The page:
1. Together with six other women, Helke Sander later founded the group Bread and Roses,[v] which would publish Frauenhandbuch No. 1 on abortion and contraception.

In fact, the Socialist Women’s League of West Berlin (SFB) had numerous groups working on a variety of topics. The conversation with Frigga Haug in a later chapter gives some impression of this work.

The cheerful sexuality group…

Ulla Naumann begins by describing how she experienced the conflict with the Action Council as a new university student. Ulla subsequently co-founded the women’s group of Homosexual Action West Berlin (HAW) and later the Berlin women’s center. Her biography is typical of the founders of the new women’s movement: She worked as a saleswoman for shipping equipment, married in 1965, took the opportunity to do her Abitur exams in night school, got divorced and began studying psychology at the Free University Berlin (FU) in 1969. This is what she had to say about the Action Council for the Liberation of Women:

At the beginning it was rather fascinating, because the men kept trying to disrupt. This was a good exercise in women’s solidarity. It was harder to assert yourself against women like Frigga Haug and Jutta Menschik. They were such strict Marxists it was mindboggling. They were constantly having problems with primary and secondary contradictions — I had no such problems. They dominated because they were already university instructors and I was only in my first semester.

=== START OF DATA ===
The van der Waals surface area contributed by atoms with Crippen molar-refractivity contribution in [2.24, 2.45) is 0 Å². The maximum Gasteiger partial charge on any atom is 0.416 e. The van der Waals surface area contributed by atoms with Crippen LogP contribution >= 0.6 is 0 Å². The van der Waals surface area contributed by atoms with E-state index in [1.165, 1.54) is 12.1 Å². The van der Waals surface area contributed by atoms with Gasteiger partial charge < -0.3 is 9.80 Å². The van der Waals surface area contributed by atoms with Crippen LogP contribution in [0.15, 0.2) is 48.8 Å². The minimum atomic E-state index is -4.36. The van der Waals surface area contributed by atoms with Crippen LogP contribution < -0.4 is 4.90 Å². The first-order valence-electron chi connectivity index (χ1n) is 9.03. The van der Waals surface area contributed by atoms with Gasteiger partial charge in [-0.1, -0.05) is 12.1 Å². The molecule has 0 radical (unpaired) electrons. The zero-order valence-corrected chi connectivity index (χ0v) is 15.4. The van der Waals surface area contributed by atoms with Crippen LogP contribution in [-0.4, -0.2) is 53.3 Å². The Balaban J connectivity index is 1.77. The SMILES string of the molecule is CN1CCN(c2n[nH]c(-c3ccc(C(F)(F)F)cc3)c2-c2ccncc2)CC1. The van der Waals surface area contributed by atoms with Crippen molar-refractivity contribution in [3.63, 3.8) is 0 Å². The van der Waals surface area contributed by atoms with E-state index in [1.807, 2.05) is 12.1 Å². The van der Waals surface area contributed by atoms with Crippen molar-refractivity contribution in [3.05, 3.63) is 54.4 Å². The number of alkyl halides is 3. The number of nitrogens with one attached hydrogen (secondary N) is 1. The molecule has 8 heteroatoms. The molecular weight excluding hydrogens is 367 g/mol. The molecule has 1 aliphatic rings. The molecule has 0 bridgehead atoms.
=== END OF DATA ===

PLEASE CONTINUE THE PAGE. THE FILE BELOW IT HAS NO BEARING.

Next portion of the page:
Then there was Helke Sander with her preschool group. But I didn’t want children or a nursery school and then I just went ahead and started a new group with other women and called it Infantile Sexuality in Freud – A Study Group in Psychoanalysis or some such thing. At any rate it was about critiquing Freudian notions of female sexuality.

We often got positive feedback from men about how beautiful we were because we had stopped wearing makeup and were doing our own thing, were more rooted in ourselves. And we also exerted this attraction over women. We were beautiful from the inside out, as they say. We had objectives, our own objectives, and this sort of thing gets conveyed as beauty, I think.

…being replaced by hierarchical structures

Women with leadership aspirations and a dogmatic orientation could not accept wildly proliferating, uncontrolled working groups like the one on sexuality. It simply wouldn’t do to let everybody do what she wanted out of a false notion of tolerance and an as yet non-existent sense of solidarity. For that reason it was suggested that the Action Council should centrally structure and systematize the activities of the working groups. Their objectives and methods also needed to be defined precisely.